The State of North Carolina has been accused of ignoring child abuse by one of the state's own employees, Wanda Sue Larson, a Department of Social Services supervisor in Monroe, Union County, and her partner Dorian Harper, an emergency room nurse.
Last month Wanda Sue Larson and Dorian Harper were arrested when an 11-year-old boy they were guardian's of was found handcuffed to a porch with a dead chicken around his neck, as reported by WITN. The indictment also includes other abuse towards the boy in their care, including chaining him to a piece of railroad track in his room, Harper cutting the boys face with a knife, and using an electric wire to burn his face.
Bob Goodale, a former corporate executive and deputy secretary of the state Department of Commerce, reported the possible abuse to state officials more than a year ago and is appalled by the allegations, according to WRAL. His daughter is a teacher at the boy's school, Union Academy Charter School in Monroe, and she came to him for help due to his ties in state government.
Speaking with WRAL, Goodale's daughter said the "boy and the other children living with Larson and Harper were continually dirty and hungry, and [teachers] worried about child neglect, especially after the children were pulled out of Union Academy to be home-schooled," and "Teachers didn't know where to turn, she said, because Larson worked in the Union County DSS office."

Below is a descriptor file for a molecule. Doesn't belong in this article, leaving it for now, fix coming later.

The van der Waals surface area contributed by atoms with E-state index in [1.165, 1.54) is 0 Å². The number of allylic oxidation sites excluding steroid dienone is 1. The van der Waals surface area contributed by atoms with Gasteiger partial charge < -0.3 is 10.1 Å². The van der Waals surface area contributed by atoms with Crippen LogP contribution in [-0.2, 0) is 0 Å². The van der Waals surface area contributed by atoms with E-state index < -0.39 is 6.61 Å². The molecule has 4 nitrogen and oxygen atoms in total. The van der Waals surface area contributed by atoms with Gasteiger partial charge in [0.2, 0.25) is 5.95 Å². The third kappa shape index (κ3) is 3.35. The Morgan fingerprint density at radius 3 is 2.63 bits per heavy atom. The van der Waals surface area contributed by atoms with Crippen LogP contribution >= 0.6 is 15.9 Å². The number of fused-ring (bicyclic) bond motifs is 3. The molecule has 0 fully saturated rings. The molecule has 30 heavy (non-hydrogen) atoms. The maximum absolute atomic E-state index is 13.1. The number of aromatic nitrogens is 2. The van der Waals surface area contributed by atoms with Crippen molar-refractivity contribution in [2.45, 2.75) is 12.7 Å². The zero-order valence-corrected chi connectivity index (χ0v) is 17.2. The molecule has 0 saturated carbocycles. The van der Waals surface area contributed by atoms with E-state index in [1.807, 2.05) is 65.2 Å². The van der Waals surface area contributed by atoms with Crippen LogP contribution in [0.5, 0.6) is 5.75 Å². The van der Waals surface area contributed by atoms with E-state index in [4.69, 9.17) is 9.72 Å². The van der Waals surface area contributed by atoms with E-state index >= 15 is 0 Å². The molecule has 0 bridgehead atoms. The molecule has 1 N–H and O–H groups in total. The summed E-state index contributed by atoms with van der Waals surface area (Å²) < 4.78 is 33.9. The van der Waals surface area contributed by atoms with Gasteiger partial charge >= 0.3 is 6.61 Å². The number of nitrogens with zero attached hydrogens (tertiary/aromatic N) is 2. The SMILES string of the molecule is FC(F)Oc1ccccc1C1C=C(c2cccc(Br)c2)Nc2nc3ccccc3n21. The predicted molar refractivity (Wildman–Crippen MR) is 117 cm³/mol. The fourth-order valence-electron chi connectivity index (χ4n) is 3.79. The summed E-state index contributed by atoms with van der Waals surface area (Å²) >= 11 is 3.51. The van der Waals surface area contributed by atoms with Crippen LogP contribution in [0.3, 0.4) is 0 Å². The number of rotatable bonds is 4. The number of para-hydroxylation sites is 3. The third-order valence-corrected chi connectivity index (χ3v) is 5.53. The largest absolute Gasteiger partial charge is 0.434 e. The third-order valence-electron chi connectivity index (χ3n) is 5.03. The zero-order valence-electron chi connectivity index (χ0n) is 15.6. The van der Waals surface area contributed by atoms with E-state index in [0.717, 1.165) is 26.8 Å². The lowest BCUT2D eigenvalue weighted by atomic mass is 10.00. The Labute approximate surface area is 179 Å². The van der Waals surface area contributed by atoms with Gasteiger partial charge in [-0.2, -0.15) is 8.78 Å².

An email chain has been found containing evidence that the state Division of Social Services knew about the Union County case, but there is no proof they ever followed up with the the concerned Union Academy teachers, reports WRAL.
The county Department of Social Services spokeswoman Julie Henry wrote an email to WRAL addressing the accusations against the state ignoring the abuse case. Henry writes, "By law, the county Department of Social Services is the agency that has the authority to accept and screen child protective service reports. It is protocol for the state to refer any reports of abuse to the county DSS office...We encourage anyone to reach out to their county Department of Social Services if they suspect that a child is being abused or neglected."
The problem in this case is that the abuser in question was a DSS employee.
State officials have since agreed to review how adoptions, foster care assignments, and child protection cases are handled by employees while child advocacy groups are calling for outside groups, like the state Attorney General's Office, to investigate.
Larson and Harper remain in jail, awaiting trial, and the boy in question, as well as the three others who were under Larson and Harper's care, have been removed from the home and are in the custody of the Davidson County Division of Social Services.